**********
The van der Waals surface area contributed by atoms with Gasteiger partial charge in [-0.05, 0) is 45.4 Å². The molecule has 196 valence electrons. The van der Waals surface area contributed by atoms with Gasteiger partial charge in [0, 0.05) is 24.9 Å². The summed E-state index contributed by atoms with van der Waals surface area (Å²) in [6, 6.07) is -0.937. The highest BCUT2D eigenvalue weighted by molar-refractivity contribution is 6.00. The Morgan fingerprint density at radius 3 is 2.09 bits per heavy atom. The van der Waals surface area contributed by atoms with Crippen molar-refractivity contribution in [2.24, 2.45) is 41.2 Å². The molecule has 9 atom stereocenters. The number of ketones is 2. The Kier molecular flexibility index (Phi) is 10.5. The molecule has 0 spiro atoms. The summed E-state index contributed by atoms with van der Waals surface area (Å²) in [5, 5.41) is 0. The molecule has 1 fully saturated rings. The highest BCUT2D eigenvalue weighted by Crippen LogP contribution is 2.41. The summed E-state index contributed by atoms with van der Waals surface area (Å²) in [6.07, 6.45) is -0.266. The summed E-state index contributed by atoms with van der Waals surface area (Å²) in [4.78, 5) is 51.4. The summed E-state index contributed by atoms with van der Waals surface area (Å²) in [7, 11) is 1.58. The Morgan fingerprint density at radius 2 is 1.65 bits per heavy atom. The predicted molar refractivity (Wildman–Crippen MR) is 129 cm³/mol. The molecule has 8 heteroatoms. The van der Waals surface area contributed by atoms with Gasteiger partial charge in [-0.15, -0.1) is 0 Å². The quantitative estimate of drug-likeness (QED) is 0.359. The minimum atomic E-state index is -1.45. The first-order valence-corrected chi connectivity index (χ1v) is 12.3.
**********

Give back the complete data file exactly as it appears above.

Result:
The van der Waals surface area contributed by atoms with Gasteiger partial charge in [-0.05, 0) is 45.4 Å². The molecule has 196 valence electrons. The van der Waals surface area contributed by atoms with Gasteiger partial charge in [0, 0.05) is 24.9 Å². The summed E-state index contributed by atoms with van der Waals surface area (Å²) in [6, 6.07) is -0.937. The highest BCUT2D eigenvalue weighted by molar-refractivity contribution is 6.00. The Morgan fingerprint density at radius 3 is 2.09 bits per heavy atom. The van der Waals surface area contributed by atoms with Crippen molar-refractivity contribution in [2.24, 2.45) is 41.2 Å². The molecule has 9 atom stereocenters. The number of ketones is 2. The Kier molecular flexibility index (Phi) is 10.5. The molecule has 0 spiro atoms. The summed E-state index contributed by atoms with van der Waals surface area (Å²) in [5, 5.41) is 0. The molecule has 1 fully saturated rings. The highest BCUT2D eigenvalue weighted by Crippen LogP contribution is 2.41. The summed E-state index contributed by atoms with van der Waals surface area (Å²) in [6.07, 6.45) is -0.266. The summed E-state index contributed by atoms with van der Waals surface area (Å²) in [4.78, 5) is 51.4. The summed E-state index contributed by atoms with van der Waals surface area (Å²) in [7, 11) is 1.58. The Morgan fingerprint density at radius 2 is 1.65 bits per heavy atom. The predicted molar refractivity (Wildman–Crippen MR) is 129 cm³/mol. The molecule has 8 heteroatoms. The van der Waals surface area contributed by atoms with Gasteiger partial charge in [-0.15, -0.1) is 0 Å². The quantitative estimate of drug-likeness (QED) is 0.359. The minimum atomic E-state index is -1.45. The first-order valence-corrected chi connectivity index (χ1v) is 12.3.